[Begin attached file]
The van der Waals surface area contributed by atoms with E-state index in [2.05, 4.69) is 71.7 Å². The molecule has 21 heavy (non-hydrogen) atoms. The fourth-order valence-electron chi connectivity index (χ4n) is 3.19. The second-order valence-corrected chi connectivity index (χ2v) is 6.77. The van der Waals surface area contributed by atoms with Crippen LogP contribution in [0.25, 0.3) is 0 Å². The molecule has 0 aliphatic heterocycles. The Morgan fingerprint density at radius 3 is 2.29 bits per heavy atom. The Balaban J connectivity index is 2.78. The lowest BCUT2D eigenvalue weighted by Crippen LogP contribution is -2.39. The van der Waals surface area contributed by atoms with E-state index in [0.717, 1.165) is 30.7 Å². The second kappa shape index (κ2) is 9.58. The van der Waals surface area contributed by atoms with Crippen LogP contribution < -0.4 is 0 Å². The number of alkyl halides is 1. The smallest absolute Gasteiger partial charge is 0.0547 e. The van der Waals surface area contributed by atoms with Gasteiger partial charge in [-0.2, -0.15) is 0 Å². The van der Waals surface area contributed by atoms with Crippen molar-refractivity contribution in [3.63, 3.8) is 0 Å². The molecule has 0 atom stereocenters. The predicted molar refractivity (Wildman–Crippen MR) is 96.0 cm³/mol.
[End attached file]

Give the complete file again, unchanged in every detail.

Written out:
The van der Waals surface area contributed by atoms with E-state index in [2.05, 4.69) is 71.7 Å². The molecule has 21 heavy (non-hydrogen) atoms. The fourth-order valence-electron chi connectivity index (χ4n) is 3.19. The second-order valence-corrected chi connectivity index (χ2v) is 6.77. The van der Waals surface area contributed by atoms with Crippen LogP contribution in [0.25, 0.3) is 0 Å². The molecule has 0 aliphatic heterocycles. The Morgan fingerprint density at radius 3 is 2.29 bits per heavy atom. The Balaban J connectivity index is 2.78. The lowest BCUT2D eigenvalue weighted by Crippen LogP contribution is -2.39. The van der Waals surface area contributed by atoms with E-state index in [0.717, 1.165) is 30.7 Å². The second kappa shape index (κ2) is 9.58. The van der Waals surface area contributed by atoms with Crippen LogP contribution < -0.4 is 0 Å². The number of alkyl halides is 1. The smallest absolute Gasteiger partial charge is 0.0547 e. The van der Waals surface area contributed by atoms with Gasteiger partial charge in [-0.2, -0.15) is 0 Å². The van der Waals surface area contributed by atoms with Crippen molar-refractivity contribution in [3.63, 3.8) is 0 Å². The molecule has 0 atom stereocenters. The predicted molar refractivity (Wildman–Crippen MR) is 96.0 cm³/mol.